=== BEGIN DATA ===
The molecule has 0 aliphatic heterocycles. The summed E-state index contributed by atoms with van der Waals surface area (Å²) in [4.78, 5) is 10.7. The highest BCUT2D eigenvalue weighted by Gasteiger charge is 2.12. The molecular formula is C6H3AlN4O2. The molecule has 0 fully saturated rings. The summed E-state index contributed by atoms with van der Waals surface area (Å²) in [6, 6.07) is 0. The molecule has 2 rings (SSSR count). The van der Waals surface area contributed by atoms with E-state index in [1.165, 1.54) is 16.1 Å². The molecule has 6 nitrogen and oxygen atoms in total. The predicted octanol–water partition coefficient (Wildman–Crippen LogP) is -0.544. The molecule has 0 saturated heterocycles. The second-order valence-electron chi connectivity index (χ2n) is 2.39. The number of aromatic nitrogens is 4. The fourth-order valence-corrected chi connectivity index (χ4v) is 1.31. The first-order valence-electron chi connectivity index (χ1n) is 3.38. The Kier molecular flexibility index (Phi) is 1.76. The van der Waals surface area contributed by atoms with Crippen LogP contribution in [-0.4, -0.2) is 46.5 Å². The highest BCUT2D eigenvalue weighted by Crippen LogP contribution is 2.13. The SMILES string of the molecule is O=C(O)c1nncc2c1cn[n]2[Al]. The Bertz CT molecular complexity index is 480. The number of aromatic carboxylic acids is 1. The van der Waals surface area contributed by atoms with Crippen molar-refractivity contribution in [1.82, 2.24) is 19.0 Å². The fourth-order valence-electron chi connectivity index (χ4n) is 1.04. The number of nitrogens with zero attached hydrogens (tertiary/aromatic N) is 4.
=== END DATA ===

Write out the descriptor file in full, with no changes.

The molecule has 0 aliphatic heterocycles. The summed E-state index contributed by atoms with van der Waals surface area (Å²) in [4.78, 5) is 10.7. The highest BCUT2D eigenvalue weighted by Gasteiger charge is 2.12. The molecular formula is C6H3AlN4O2. The molecule has 0 fully saturated rings. The summed E-state index contributed by atoms with van der Waals surface area (Å²) in [6, 6.07) is 0. The molecule has 2 rings (SSSR count). The van der Waals surface area contributed by atoms with E-state index in [1.165, 1.54) is 16.1 Å². The molecule has 6 nitrogen and oxygen atoms in total. The predicted octanol–water partition coefficient (Wildman–Crippen LogP) is -0.544. The molecule has 0 saturated heterocycles. The second-order valence-electron chi connectivity index (χ2n) is 2.39. The number of aromatic nitrogens is 4. The fourth-order valence-corrected chi connectivity index (χ4v) is 1.31. The first-order valence-electron chi connectivity index (χ1n) is 3.38. The Kier molecular flexibility index (Phi) is 1.76. The van der Waals surface area contributed by atoms with Crippen LogP contribution in [-0.4, -0.2) is 46.5 Å². The highest BCUT2D eigenvalue weighted by Crippen LogP contribution is 2.13. The SMILES string of the molecule is O=C(O)c1nncc2c1cn[n]2[Al]. The Bertz CT molecular complexity index is 480. The number of aromatic carboxylic acids is 1. The van der Waals surface area contributed by atoms with Crippen molar-refractivity contribution in [1.82, 2.24) is 19.0 Å². The fourth-order valence-electron chi connectivity index (χ4n) is 1.04. The number of nitrogens with zero attached hydrogens (tertiary/aromatic N) is 4.